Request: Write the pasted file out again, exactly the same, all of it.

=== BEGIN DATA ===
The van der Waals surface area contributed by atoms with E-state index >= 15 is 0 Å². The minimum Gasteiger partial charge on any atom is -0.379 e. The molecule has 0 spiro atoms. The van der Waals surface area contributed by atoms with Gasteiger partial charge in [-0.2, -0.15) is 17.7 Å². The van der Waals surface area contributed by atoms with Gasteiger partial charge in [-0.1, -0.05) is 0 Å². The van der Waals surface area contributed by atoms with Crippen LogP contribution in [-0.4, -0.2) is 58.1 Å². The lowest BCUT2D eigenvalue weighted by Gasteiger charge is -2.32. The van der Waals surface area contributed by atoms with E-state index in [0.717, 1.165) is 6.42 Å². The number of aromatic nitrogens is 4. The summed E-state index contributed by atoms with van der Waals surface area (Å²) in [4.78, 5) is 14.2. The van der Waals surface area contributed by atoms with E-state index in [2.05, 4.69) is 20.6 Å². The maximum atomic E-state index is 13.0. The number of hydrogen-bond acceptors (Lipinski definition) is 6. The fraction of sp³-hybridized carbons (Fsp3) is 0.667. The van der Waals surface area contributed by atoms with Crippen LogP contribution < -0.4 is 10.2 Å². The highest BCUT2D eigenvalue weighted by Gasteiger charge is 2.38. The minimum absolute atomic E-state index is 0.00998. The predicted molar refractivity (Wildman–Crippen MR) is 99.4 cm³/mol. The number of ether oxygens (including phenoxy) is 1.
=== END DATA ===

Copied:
The van der Waals surface area contributed by atoms with E-state index >= 15 is 0 Å². The minimum Gasteiger partial charge on any atom is -0.379 e. The molecule has 0 spiro atoms. The van der Waals surface area contributed by atoms with Gasteiger partial charge in [-0.2, -0.15) is 17.7 Å². The van der Waals surface area contributed by atoms with Gasteiger partial charge in [-0.1, -0.05) is 0 Å². The van der Waals surface area contributed by atoms with Crippen LogP contribution in [-0.4, -0.2) is 58.1 Å². The lowest BCUT2D eigenvalue weighted by Gasteiger charge is -2.32. The van der Waals surface area contributed by atoms with E-state index in [0.717, 1.165) is 6.42 Å². The number of aromatic nitrogens is 4. The summed E-state index contributed by atoms with van der Waals surface area (Å²) in [4.78, 5) is 14.2. The van der Waals surface area contributed by atoms with E-state index in [2.05, 4.69) is 20.6 Å². The maximum atomic E-state index is 13.0. The number of hydrogen-bond acceptors (Lipinski definition) is 6. The fraction of sp³-hybridized carbons (Fsp3) is 0.667. The van der Waals surface area contributed by atoms with Crippen LogP contribution < -0.4 is 10.2 Å². The highest BCUT2D eigenvalue weighted by Gasteiger charge is 2.38. The minimum absolute atomic E-state index is 0.00998. The predicted molar refractivity (Wildman–Crippen MR) is 99.4 cm³/mol. The number of ether oxygens (including phenoxy) is 1.